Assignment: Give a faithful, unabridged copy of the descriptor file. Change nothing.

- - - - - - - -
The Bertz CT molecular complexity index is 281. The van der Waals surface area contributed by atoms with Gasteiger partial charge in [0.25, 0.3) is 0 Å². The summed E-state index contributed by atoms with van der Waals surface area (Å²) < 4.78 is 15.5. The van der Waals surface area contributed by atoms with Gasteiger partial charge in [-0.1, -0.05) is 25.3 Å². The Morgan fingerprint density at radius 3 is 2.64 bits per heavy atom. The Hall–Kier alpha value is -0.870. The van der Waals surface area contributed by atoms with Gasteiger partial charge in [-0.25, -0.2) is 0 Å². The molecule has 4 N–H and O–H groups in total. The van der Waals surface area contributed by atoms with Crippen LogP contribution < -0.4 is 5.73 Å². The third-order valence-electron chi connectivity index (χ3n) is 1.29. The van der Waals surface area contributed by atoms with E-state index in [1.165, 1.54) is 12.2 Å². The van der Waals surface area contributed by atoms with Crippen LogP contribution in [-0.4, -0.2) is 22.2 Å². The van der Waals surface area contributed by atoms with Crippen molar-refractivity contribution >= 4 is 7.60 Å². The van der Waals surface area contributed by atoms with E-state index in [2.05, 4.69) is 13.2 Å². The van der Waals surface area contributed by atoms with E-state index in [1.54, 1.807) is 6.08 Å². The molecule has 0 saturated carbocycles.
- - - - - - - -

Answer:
The Bertz CT molecular complexity index is 281. The van der Waals surface area contributed by atoms with Gasteiger partial charge in [0.25, 0.3) is 0 Å². The summed E-state index contributed by atoms with van der Waals surface area (Å²) < 4.78 is 15.5. The van der Waals surface area contributed by atoms with Gasteiger partial charge in [-0.1, -0.05) is 25.3 Å². The Morgan fingerprint density at radius 3 is 2.64 bits per heavy atom. The Hall–Kier alpha value is -0.870. The van der Waals surface area contributed by atoms with Gasteiger partial charge in [-0.25, -0.2) is 0 Å². The molecule has 4 N–H and O–H groups in total. The van der Waals surface area contributed by atoms with Crippen LogP contribution < -0.4 is 5.73 Å². The third-order valence-electron chi connectivity index (χ3n) is 1.29. The van der Waals surface area contributed by atoms with E-state index in [1.165, 1.54) is 12.2 Å². The van der Waals surface area contributed by atoms with Crippen LogP contribution in [-0.4, -0.2) is 22.2 Å². The van der Waals surface area contributed by atoms with Crippen molar-refractivity contribution >= 4 is 7.60 Å². The van der Waals surface area contributed by atoms with E-state index in [2.05, 4.69) is 13.2 Å². The van der Waals surface area contributed by atoms with E-state index in [1.54, 1.807) is 6.08 Å². The molecule has 0 saturated carbocycles.